The "Training Within Industry" program was a U.S. government program during World War II that focused on ramping up war production. The methodology for creating job instructions, managing continuous improvement, and training employees became the foundation for Toyota's approach to Standardized Work as it was taught to them after the war.
The TWI approach was also used in healthcare during the war. The approach is being utilized today in a growing number of hospitals as that history is rediscovered.
The TWI Institute has resources and historical documents about TWI in healthcare.
The Lean Enterprise Institute's webinar "A Roadmap to Lean Healthcare Success" with John Toussaint, MD, CEO of the ThedaCare Center for Healthcare Value, drew thousands of Lean Thinkers from North America and around the world who had more questions than we could answer in 60 minutes.
Most of the questions fell into several themes such as leadership, sustaining gains, involving people, and the A3 management process. What follows are your questions representing those themes and Dr. Toussaint’s follow-up replies.
Dr. Toussaint will go into even more details about lean healthcare at the 4th Annual Lean Healthcare Transformation Summit, June 5-6, 2013, in Orlando, FL.
This article highlights hospitals that are eliminating waste in healthcare. The author writes: "Researchers believe there is 30 percent "quality waste" in U.S. health care; that is, unnecessary costs due to care that is inappropriate, inefficient or unsafe." The CEO of Heartland Health, Lowell Kruse, said: "You have to build a culture that relentlessly attacks broken business processes; for example, standardizing a confusing welter of surgical supplies. And, of course, your physicians and employees have to regard these activities and countless others as a benefit to patients rather than a threat to profits." In Appleton, Wisconsin, Dr. John Toussaint insists that "quality waste" adds up to a stunning 40 to 50 percent of costs. Until recently Toussaint ran ThedaCare, whose systematic efforts to improve care and lower costs were profiled in a case study by Harvard Business School superstar expert Michael Porter. The column also makes allusion to the partnership between the LEI and the ThedaCare Center for Healthcare Value.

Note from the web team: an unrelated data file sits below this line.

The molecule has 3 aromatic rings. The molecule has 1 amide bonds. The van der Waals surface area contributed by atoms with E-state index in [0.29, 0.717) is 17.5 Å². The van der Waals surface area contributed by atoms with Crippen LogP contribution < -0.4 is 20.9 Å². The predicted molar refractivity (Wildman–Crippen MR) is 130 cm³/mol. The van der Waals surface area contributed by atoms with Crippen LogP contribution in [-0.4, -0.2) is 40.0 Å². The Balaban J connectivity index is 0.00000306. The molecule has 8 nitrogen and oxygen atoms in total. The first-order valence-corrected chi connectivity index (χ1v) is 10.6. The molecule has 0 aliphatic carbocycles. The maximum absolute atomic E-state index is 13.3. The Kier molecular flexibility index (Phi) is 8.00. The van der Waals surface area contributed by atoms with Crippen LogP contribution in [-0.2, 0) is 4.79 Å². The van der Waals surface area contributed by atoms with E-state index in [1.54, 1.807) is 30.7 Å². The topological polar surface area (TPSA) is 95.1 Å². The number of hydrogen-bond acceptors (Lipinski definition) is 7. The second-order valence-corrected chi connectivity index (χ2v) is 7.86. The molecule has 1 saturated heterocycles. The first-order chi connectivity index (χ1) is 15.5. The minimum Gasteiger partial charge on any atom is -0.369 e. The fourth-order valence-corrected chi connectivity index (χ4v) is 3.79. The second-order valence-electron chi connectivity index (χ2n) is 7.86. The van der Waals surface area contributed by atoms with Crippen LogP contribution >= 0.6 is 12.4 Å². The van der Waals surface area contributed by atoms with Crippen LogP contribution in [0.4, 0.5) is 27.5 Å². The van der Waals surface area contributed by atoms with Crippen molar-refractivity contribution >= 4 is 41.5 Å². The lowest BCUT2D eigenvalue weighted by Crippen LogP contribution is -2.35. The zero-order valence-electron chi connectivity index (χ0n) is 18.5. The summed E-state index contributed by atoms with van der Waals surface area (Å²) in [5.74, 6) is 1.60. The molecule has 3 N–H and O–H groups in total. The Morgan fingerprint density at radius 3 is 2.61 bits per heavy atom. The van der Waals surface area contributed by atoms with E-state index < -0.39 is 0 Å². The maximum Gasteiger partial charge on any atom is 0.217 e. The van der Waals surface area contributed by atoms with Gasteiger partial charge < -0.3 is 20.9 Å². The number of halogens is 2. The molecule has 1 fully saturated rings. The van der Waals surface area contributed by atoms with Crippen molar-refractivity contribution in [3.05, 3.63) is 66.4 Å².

This article documents improvements in the British Columbia health system in cataract surgery. Lean methods were applied to reduce waste and improve patient care. One documented savings in the story was a $450k reduction in unnecessary anesthesia expense, using local sedation when full anesthesia was not really necessary (a good example of eliminating the waste of "overprocessing"). There are a number of quots from surgeons and hospital leaders, as well as some discussion of improving flow through the emergency department value stream and improvements in a nursing station. (Published by The Globe and Mail. Access requires subscription.)
This article from the medical journal The Lancet, from 2006, talks about Virgina Mason Medical Center and Park Nicollet adapted lean and Toyota practices and management methods.
The article is an overview of how Lean applies in healthcare and what some of the leading organizations are accomplishing with Lean. The article features ThedaCare (including the story of how a manufacturing, Ariens, helped get them started), Denver Health, and Elkhart General Hospital.
Results cited include:
In some ways, healthcare in China is much different from the U.S. With a 6,500-bed hospital, China’s scale is very different. But during a visit, Dr. John Toussaint, former CEO of ThedaCare, saw the same “silo thinking” that afflicts U.S. hospitals.